President's Day Speech August 25, 2010
The Road to Mission Fulfillment
Good morning and welcome to all. I hope everyone got some well-deserved rest this summer. I hope you are as excited as I am to start another academic year at The College of Saint Rose.
It’s been a busy summer at the College with summer session classes; successful music camps; the Summer Academy and sports camps, and the noise of jack hammers everywhere. When our students arrive over the next few days, the pace will quicken. I know we are all ready to get going.
Before I proceed any further, I want to take a moment to say a few words about those members of our community who passed away over the last few months. We express our condolences to all those in our broader Saint Rose community who passed away – be they former members of our community, or relatives and friends of current members of our community.
We hold a special place in our hearts for a number of former colleagues who are no longer with us – former trustees Sr. Mary Ann Hayes, Margaret Sandman, Lewis Golub, Josephine Farinella and wife of a former trustee, Jane Pfaff.
Former faculty members who passed away include Dr. Dixon Stevens of the School of Business; long-time Business School adjunct Ted Hilts; English Department faculty member Sr. Bernarda Jaques; School of Education faculty member Sr. Jean Owens, and Arts and Humanities professor, Sr. Jean Whalen; and just this week, Dr. Margaret Scheppach, a much loved and respected member of our music faculty. I would also like to add to this list Jack McDonnell, Mary Grondahl’s father, who was an extraordinary lifelong learner at Saint Rose; so much so that he actually served as a guest lecturer in Jeanne Wiley’s Philosophy classes!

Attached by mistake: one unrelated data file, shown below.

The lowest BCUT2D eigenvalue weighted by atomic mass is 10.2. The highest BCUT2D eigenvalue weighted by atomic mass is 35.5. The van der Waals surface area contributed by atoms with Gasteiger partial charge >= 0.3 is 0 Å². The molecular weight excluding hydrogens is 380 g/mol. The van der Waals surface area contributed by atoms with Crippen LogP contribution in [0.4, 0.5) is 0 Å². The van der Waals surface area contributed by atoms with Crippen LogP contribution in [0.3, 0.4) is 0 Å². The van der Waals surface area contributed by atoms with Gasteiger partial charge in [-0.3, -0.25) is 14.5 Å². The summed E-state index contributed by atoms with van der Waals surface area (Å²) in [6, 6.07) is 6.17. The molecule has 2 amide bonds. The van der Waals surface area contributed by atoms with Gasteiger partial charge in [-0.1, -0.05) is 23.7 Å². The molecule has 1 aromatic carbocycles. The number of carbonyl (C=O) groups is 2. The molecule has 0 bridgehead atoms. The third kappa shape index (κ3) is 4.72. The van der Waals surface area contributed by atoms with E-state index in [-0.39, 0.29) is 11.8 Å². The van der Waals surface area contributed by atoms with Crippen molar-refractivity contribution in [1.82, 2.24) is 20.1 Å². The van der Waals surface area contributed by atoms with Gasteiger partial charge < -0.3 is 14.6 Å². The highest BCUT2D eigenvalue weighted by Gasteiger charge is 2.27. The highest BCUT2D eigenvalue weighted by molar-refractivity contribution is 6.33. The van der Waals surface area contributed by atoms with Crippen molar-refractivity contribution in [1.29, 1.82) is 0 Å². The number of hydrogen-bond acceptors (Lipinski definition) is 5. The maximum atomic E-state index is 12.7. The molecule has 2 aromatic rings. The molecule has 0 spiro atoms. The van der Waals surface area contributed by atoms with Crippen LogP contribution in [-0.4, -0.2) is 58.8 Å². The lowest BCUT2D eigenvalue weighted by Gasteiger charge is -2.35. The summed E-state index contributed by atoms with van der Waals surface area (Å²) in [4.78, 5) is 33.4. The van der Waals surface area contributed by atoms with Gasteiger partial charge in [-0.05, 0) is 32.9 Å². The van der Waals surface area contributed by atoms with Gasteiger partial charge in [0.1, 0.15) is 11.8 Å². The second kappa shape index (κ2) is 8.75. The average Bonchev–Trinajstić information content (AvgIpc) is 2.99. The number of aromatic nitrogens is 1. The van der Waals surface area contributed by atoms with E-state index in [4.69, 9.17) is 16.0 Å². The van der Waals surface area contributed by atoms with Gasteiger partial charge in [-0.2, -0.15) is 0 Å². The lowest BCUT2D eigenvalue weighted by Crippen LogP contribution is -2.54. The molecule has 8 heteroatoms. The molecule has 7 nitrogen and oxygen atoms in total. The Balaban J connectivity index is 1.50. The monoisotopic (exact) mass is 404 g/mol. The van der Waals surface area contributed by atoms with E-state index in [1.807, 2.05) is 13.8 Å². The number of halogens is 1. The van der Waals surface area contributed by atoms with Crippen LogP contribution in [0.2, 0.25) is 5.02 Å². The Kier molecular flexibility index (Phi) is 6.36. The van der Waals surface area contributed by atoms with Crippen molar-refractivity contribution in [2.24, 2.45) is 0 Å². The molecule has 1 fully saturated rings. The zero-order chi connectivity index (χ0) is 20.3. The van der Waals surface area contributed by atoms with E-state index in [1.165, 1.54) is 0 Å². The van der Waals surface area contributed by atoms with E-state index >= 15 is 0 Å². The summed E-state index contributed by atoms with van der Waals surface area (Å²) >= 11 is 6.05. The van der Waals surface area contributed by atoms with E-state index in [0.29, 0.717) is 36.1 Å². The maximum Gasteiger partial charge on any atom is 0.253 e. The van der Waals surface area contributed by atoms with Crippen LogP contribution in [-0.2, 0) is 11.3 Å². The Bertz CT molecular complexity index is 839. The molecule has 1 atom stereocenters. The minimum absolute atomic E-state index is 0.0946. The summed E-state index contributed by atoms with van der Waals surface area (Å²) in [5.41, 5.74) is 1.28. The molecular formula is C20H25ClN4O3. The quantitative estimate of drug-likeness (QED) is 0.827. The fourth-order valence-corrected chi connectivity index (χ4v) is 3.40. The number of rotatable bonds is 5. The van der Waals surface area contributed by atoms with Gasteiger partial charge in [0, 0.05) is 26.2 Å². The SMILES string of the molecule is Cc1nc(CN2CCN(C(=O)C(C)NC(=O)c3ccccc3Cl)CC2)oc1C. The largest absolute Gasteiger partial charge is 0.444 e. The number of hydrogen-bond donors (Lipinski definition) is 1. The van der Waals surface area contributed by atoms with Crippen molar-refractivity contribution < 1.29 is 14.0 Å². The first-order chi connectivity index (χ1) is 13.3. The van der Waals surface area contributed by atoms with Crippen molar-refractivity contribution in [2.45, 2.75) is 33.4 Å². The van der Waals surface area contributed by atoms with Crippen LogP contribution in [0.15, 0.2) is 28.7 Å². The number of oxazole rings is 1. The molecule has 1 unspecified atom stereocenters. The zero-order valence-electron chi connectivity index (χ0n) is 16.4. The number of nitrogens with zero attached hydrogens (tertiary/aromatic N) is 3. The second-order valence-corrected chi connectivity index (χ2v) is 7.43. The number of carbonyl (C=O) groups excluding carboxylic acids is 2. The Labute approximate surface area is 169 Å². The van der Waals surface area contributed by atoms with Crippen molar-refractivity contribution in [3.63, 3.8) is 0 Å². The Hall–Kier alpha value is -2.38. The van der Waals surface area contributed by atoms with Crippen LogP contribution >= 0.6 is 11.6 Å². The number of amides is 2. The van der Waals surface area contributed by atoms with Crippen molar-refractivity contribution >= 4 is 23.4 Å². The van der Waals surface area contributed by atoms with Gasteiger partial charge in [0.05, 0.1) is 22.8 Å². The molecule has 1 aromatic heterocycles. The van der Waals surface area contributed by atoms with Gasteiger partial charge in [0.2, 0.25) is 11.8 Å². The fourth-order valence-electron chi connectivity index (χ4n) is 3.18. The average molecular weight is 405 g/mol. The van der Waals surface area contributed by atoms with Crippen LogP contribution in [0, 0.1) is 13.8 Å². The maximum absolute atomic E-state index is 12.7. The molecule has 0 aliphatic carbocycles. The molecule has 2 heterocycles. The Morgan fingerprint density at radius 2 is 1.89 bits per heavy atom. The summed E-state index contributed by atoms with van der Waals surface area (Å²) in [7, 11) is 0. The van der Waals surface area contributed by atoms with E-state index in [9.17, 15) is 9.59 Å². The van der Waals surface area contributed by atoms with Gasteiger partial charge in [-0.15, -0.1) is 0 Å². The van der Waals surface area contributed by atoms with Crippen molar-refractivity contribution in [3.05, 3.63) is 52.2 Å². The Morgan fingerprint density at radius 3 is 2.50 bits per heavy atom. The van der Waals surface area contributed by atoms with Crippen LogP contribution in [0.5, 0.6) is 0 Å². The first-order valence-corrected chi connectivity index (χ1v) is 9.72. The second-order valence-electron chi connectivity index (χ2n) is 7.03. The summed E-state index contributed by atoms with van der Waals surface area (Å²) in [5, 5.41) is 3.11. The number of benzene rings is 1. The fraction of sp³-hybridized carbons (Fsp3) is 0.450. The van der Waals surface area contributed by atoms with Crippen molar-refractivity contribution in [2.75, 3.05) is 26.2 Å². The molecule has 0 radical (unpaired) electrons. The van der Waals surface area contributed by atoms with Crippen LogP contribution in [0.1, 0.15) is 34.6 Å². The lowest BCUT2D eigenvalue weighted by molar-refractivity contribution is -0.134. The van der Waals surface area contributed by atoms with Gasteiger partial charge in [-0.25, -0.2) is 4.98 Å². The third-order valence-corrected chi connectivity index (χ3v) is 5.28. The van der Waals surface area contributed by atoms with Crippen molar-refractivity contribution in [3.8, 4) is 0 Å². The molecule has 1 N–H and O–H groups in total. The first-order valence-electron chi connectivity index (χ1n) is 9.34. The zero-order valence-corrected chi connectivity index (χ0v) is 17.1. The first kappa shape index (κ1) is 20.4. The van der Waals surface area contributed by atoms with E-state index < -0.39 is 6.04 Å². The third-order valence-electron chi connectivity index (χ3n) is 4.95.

Please join me in a moment of silence as we pay homage to our departed colleagues and friends. Thank you.
President’s Day – a unique Saint Rose tradition - gives us an opportunity that is becoming rare at most colleges and universities today – the convening of the members of our academic community who are blessed with the extraordinary privilege of working in the academy.
It is remarkable that in spite of our growth over the last decade, we are still able to convene in one place to engage in conversations that bind us together as a community of teachers, scholars and learners. I sincerely hope this tradition will always be preserved at Saint Rose.
As I mentioned in my email invitation to President’s Day, I would like to focus my remarks on just a few items this morning because I want to make sure the members of the SPPC have ample time to present the draft of our next Strategic Plan. I’d like to first welcome and introduce the newest members of our community – always the most enjoyable part of the morning.